Easy Guide to Yakiniku at Home (Japanese BBQ) (2024)

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If you love Korean BBQ, you’ll love cooking Japanese yakiniku at home! It’s such a fun and social way to cook, with so much flavour from simple ingredients freshly cooked on the grill and dipped in yakiniku sauce.

Easy Guide to Yakiniku at Home (Japanese BBQ) (1)

In This Post You’ll Learn

  • Why We Love This
  • What is Yakiniku?
  • What You’ll Need
  • Hibachi Options for Yakiniku (BBQ Charcoal Grills)
  • Wandercook’s Tips
  • FAQs

Why We Love This

There’s nothing better than having your closest friends or family over for a yakiniku. Everyone has fun cooking on the hibachi, and the food just tastes SO good!

Feel free to use this yakiniku recipe as is, or tweak it to make use of your favourite meats, seafoods, vegetables, mushrooms and marinades. Read on for more ideas!

Related: Shabu Shabu Hot Pot / Yakiniku Sauce

How to Pick the Best Meat for Your Next Yakiniku Night!

Just like hot pot, you want to ask your local butcher or scout out your supermarket for nice and thin slices of meat where possible. Here’s some of our top picks:

Hot Pot Meat – Usually found in the freezer or fridge section of your local Asian supermarket, you’ll find a huge range of thinly sliced beef or pork that will cook nice and fast on the hibachi.
Sandwich Steak, Sizzle Steak or Minute Steak – In Australia, this is one of our favourite options. It’s a little thicker than hot pot meat, but more widely available in most supermarkets. Simply slice up the steak into strips and you’re good to go! It’s usually available in both beef and pork options.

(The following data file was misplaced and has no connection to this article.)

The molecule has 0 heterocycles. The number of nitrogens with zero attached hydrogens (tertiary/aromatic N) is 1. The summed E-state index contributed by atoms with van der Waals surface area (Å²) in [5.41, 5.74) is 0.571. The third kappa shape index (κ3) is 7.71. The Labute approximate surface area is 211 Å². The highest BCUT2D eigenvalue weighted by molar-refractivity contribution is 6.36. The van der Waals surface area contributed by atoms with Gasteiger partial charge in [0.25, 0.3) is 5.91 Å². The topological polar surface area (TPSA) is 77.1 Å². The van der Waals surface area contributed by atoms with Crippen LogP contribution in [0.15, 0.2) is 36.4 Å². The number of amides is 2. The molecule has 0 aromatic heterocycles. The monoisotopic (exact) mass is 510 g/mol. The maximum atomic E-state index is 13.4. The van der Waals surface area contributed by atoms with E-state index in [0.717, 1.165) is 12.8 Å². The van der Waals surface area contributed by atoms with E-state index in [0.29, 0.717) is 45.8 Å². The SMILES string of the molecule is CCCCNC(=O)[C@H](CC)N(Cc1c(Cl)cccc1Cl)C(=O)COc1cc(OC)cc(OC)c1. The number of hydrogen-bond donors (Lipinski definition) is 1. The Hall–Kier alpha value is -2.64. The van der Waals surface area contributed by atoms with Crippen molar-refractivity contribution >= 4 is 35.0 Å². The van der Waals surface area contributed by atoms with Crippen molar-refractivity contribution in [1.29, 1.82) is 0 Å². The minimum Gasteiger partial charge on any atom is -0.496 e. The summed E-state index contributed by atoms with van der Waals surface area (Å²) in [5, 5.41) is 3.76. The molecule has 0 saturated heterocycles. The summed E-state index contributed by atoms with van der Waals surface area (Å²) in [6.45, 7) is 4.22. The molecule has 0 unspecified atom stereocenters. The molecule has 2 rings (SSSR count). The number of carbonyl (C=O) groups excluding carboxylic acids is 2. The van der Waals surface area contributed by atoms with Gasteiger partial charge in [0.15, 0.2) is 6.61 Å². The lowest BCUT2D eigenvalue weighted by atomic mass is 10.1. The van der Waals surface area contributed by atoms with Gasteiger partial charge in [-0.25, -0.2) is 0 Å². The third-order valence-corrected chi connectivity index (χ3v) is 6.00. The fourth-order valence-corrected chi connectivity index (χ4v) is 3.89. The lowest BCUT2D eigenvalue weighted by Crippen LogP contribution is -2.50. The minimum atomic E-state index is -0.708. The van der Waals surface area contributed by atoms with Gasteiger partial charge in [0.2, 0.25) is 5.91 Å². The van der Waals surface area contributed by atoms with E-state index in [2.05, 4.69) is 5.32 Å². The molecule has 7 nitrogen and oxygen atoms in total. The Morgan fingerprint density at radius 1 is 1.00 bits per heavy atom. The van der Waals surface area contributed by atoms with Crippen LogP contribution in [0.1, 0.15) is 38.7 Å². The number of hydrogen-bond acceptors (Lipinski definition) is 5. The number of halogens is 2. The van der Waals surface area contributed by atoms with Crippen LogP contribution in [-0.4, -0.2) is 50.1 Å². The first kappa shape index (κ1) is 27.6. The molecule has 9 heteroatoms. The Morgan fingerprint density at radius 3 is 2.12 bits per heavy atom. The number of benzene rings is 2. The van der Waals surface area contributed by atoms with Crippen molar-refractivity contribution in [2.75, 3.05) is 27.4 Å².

Pork Rashers or Pork Belly Slices – These are the BBQ Ultimates (in our mind anyway!). As they’re high on the fat ratio, you’ll find it can really crisp up and soak up that charcoal flavour. They can be found in most supermarkets or Asian grocers.
Stir Fry Meat – If you can’t find thinly sliced, then stir fry sliced meat is your second best bet. Whether it’s beef, pork or chicken, the small strips should still cook fairly quickly on your hibachi.
Hambagu (Japanese Hamburger Steaks) – Make smaller style hamburger patties and throw them on the grill too.
Tofu Steaks! – If you’re veggo or vegan, don’t miss out, and slice up a big slab of firm tofu into thin steaks. Marinate your tofu beforehand for an even more epic flavour combo.

Easy Guide to Yakiniku at Home (Japanese BBQ) (2)

What is Yakiniku?

Yakiniku (焼肉 or やきにく) literally means grilled meat. While it can refer to any kind of meat or seafood, it’s often associated with thinly sliced pieces of beef or pork.

This dish is super popular in Japan, especially at yakiniku restaurants, where the ingredients are served raw and diners cook everything themselves on a grill embedded in the centre of the table.

Other times, the ingredients are traditionally cooked over a charcoal grill or Japanese hibachi. But when cooking at home, people will often use an electric yakiniku grill, flat teppan grill or a portable gas cooker with a circular grill plate.

Once cooked, the ingredients are then dipped in yakiniku dipping sauce (tare), which is not only tasty but also helps to cool each bite before you eat!

Yakiniku is a Japanese style of cooking inspired by Korean BBQ, and is often served with similar Korean-inspired side dishes such as kimchi, seasoned spinach and seasoned bean sprouts.

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What You’ll Need

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  • Beef and/or Pork – Thin slices of well marbled beef are extra juicy and flavourful on the grill. You can also use short ribs (bone removed) or pork belly diced into small bite sized pieces.
  • Vegetables – Today we’re using thin slices of Japanese pumpkin (also known as kabocha or kent pumpkin), chunky onion wedges, green peppers and green cabbage leaves diced into chunks. You can also add thin slices of oyster mushroom or small bunches of enoki or shimeji mushroom.
  • Yakiniku Sauce – Find store bought yakiniku sauce from well stocked supermarkets or Asian grocers. It’s also super easy (and even tastier) to make homemade yakiniku sauce!

Other Ingredients and Marinade Ideas

  • Beef Yakiniku – Plain or marinated in Korean bulgogi sauce or even the yakiniku sauce
  • Chicken – Plain or marinated in teriyaki sauce
  • Tsukune meatballs – Individually or on skewers
  • Yakitori chicken – as pieces or on skewers
  • Pork (or marinated with shogayaki ginger sauce